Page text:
habit. To this latter agency he seems to attribute all the beautiful
adaptations in nature; such as the long neck of the giraffe for
browsing on the branches of trees. But he likewise believed in a law
of progressive development, and as all the forms of life thus tend to
progress, in order to account for the existence at the present day of
simple productions, he maintains that such forms are now spontaneously
generated. (I have taken the date of the first publication of Lamarck
from Isidore Geoffroy Saint-Hilaire's ("Hist. Nat. Generale", tom. ii.
page 405, 1859) excellent history of opinion on this subject. In
this work a full account is given of Buffon's conclusions on the same
subject. It is curious how largely my grandfather, Dr. Erasmus Darwin,
anticipated the views and erroneous grounds of opinion of Lamarck in
his "Zoonomia" (vol. i. pages 500-510), published in 1794. According to
Isid. Geoffroy there is no doubt that Goethe was an extreme partisan of
similar views, as shown in the introduction to a work written in 1794
and 1795, but not published till long afterward; he has pointedly
remarked ("Goethe als Naturforscher", von Dr. Karl Meding, s. 34) that
the future question for naturalists will be how, for instance, cattle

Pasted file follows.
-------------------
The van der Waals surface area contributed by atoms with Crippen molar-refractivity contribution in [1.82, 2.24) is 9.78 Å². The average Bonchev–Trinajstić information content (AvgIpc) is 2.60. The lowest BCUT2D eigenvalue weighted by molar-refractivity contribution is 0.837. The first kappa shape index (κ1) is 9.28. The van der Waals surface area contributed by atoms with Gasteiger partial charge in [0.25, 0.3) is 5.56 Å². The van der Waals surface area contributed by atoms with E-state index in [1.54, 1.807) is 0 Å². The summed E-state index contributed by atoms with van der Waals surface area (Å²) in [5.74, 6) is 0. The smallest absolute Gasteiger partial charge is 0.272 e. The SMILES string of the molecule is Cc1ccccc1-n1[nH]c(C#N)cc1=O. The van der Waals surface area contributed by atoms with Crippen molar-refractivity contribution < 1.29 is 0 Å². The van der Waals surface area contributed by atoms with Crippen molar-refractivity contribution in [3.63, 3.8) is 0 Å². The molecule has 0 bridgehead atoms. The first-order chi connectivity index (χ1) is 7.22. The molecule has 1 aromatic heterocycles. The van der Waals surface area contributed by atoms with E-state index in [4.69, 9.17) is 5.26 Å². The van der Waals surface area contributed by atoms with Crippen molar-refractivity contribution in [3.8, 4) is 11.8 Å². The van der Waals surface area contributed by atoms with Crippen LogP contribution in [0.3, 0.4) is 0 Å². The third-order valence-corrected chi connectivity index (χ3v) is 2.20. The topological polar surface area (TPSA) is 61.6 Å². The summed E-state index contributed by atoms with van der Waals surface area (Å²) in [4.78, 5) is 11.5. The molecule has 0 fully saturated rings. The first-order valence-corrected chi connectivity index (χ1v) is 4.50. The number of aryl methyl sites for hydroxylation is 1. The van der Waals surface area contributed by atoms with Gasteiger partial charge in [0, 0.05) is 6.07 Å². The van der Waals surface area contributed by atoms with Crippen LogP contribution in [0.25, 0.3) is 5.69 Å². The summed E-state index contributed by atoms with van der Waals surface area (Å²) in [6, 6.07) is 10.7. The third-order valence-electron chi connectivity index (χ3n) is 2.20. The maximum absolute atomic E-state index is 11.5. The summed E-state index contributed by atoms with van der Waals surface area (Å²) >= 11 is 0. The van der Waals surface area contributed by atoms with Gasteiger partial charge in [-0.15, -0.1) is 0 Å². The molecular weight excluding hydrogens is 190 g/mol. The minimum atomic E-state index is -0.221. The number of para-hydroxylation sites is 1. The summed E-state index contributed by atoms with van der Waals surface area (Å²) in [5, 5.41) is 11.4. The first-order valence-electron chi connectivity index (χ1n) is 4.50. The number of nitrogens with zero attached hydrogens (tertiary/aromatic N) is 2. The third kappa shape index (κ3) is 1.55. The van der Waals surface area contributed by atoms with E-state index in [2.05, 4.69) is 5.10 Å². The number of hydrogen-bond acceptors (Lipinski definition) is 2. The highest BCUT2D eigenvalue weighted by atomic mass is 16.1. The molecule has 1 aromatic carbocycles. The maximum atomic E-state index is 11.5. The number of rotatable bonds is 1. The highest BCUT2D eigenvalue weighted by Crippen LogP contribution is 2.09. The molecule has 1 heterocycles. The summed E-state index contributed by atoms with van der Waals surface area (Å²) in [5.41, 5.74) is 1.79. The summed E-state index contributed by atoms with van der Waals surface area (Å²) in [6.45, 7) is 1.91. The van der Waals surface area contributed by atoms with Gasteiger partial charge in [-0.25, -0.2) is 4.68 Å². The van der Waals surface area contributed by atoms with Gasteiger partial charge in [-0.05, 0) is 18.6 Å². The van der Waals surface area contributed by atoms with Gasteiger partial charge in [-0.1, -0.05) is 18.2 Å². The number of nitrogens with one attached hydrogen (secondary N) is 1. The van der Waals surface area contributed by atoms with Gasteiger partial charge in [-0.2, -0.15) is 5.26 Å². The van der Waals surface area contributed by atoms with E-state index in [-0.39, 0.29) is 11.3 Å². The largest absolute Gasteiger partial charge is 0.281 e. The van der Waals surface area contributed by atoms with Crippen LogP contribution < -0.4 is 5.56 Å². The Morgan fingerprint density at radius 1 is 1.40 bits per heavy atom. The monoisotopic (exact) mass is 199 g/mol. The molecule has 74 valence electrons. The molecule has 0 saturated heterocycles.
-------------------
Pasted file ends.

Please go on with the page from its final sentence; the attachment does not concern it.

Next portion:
got their horns and not for what they are used. It is rather a singular
instance of the manner in which similar views arise at about the same
time, that Goethe in Germany, Dr. Darwin in England, and Geoffroy
Saint-Hilaire (as we shall immediately see) in France, came to the same
conclusion on the origin of species, in the years 1794-5.)

Geoffroy Saint-Hilaire, as is stated in his "Life", written by his
son, suspected, as early as 1795, that what we call species are various
degenerations of the same type. It was not until 1828 that he published
his conviction that the same forms have not been perpetuated since
the origin of all things. Geoffroy seems to have relied chiefly on the
conditions of life, or the "monde ambiant" as the cause of change. He
was cautious in drawing conclusions, and did not believe that existing
species are now undergoing modification; and, as his son adds, "C'est
donc un probleme a reserver entierement a l'avenir, suppose meme que